This home is set within a 2.5-acre woodland site and overlooks a freshwater lake just outside of Grand Rapids. The home, designed by Steve Rugo of Rugo Raff Architects, was situated to maximize views of the lake and to gradually transition into the 40-foot slope that unfurled from its base. Access to the water, however, was stunted because of this steep incline. Construction had additionally stripped away some nearby woodland, increasing the risk of erosion and even further illustrating the need for a strong foundation.

The transition from home to lake needed to be smooth. The design team feared that due to the building’s horizontal profile and rugged masonry, it would appear “propped up,” an unsettling separation between architecture and landscape resulting.

To some, a single straight staircase might seem like the obvious solution, but our team saw merit in continuing the rhythm already initiated by the architecture, imagining the effect that a zigzag of landings would have on the eye. Ascending and descending the stairs would become an event in and of itself with brief built-in pauses made possible by cantilevered landings.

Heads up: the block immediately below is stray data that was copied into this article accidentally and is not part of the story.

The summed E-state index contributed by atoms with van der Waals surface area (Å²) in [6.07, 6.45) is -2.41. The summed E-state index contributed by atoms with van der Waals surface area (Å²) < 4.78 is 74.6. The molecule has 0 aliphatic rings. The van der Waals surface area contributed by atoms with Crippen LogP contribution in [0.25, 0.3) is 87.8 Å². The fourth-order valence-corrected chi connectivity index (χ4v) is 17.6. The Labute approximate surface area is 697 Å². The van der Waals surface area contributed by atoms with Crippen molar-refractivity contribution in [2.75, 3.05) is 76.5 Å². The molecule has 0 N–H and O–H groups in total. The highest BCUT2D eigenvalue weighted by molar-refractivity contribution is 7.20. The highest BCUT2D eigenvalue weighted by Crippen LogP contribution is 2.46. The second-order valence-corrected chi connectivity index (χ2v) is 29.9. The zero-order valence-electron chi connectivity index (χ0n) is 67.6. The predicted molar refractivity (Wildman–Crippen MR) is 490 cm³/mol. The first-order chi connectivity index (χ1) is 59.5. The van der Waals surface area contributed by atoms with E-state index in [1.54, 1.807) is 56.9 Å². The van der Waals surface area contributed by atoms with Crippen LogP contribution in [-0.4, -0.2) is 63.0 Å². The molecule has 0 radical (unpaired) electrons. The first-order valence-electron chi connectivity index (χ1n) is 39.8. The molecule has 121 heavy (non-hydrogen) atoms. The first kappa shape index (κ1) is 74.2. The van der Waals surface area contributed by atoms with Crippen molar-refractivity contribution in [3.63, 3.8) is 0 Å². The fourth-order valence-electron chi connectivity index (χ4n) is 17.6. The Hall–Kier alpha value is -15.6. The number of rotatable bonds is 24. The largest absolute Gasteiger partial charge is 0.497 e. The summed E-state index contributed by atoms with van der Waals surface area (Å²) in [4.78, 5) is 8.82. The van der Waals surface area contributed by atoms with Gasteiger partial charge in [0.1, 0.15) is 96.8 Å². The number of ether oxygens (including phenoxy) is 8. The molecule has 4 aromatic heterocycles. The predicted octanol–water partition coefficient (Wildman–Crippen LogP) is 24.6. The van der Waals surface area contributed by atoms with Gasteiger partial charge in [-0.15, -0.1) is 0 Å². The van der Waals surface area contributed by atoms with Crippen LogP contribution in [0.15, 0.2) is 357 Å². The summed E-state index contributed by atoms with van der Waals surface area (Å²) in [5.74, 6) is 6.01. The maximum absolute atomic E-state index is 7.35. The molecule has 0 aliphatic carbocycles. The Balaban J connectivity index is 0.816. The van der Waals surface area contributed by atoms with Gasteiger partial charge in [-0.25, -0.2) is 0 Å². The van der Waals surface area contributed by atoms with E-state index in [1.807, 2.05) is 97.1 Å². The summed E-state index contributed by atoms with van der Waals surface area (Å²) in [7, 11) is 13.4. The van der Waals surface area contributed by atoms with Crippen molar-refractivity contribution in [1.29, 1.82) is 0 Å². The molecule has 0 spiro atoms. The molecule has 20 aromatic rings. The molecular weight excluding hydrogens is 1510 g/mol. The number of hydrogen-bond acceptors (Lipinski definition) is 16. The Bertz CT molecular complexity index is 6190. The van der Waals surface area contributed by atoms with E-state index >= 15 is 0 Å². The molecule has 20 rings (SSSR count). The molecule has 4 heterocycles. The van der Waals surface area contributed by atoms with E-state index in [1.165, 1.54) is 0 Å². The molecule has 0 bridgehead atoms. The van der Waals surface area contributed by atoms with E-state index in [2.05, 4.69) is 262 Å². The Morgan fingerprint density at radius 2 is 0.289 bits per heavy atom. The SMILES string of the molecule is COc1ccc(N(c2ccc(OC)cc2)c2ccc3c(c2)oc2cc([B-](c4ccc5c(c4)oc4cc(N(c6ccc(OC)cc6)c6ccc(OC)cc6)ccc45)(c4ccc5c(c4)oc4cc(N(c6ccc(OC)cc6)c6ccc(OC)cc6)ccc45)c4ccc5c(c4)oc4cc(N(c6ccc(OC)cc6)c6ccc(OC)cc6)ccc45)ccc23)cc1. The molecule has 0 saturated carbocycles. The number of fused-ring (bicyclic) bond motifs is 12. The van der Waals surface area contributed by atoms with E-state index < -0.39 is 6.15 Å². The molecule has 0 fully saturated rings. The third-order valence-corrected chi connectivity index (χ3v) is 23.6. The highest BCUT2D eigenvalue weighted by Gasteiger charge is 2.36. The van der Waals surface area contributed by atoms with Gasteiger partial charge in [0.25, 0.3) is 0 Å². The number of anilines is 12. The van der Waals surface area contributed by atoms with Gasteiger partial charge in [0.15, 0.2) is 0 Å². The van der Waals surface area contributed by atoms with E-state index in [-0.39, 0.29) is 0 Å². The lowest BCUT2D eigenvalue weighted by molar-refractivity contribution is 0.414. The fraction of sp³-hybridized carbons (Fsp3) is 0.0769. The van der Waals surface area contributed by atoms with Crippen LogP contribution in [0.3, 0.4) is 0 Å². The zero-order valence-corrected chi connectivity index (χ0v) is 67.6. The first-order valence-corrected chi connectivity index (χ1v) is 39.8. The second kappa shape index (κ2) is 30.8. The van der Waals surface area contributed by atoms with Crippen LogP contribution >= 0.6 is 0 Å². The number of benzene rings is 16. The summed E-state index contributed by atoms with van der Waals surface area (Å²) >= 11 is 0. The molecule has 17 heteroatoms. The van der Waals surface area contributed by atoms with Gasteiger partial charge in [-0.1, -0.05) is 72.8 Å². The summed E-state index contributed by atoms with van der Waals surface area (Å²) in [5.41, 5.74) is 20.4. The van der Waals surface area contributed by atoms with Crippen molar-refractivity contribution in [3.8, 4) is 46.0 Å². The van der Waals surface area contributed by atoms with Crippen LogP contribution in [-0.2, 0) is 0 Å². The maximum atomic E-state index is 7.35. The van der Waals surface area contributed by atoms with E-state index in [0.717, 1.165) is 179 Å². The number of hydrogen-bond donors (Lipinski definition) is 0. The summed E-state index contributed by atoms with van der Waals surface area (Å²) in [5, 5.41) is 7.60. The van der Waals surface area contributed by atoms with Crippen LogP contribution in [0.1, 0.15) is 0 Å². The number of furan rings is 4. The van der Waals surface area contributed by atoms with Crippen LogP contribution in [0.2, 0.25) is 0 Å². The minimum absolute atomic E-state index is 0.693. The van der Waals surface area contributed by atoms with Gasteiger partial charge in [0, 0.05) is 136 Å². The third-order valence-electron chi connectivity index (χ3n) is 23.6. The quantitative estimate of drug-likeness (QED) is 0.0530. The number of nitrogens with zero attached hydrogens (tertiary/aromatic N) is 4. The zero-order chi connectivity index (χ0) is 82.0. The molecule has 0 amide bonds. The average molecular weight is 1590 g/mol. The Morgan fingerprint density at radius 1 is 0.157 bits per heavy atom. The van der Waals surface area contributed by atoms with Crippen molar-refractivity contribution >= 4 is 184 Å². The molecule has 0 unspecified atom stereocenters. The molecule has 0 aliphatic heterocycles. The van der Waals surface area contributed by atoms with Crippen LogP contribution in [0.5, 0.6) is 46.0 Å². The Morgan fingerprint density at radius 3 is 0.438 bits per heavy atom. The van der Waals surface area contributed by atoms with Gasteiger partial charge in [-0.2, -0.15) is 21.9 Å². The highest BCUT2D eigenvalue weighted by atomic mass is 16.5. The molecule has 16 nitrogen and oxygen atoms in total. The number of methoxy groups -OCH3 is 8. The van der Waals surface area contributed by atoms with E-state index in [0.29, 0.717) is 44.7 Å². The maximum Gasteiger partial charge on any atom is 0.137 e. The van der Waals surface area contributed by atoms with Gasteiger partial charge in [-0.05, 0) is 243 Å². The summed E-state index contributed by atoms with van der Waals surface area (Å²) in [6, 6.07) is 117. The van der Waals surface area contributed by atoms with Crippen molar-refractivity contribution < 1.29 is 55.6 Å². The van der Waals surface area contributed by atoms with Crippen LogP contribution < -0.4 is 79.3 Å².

Redbud branches, blossoms, and foliage weave a lacy, year-round screen for excursions uphill and down. Material consistency throughout the site helps to reinforce spatial links; throughout the entry courtyard, Hoerr Schaudt used Colorado moss rock and limestone to create a series of low walls that reiterate the horizontality of the architecture, their right angles softened by a meadowlike groundcover. The courtyard’s fountains use recycled water to drown out noisy utility equipment.

The masonry used throughout the project makes its first appearance in the walls along the public road. The sinuous bars of a custom steel gate conjure up forest shadows as well as rippling water and campfire smoke.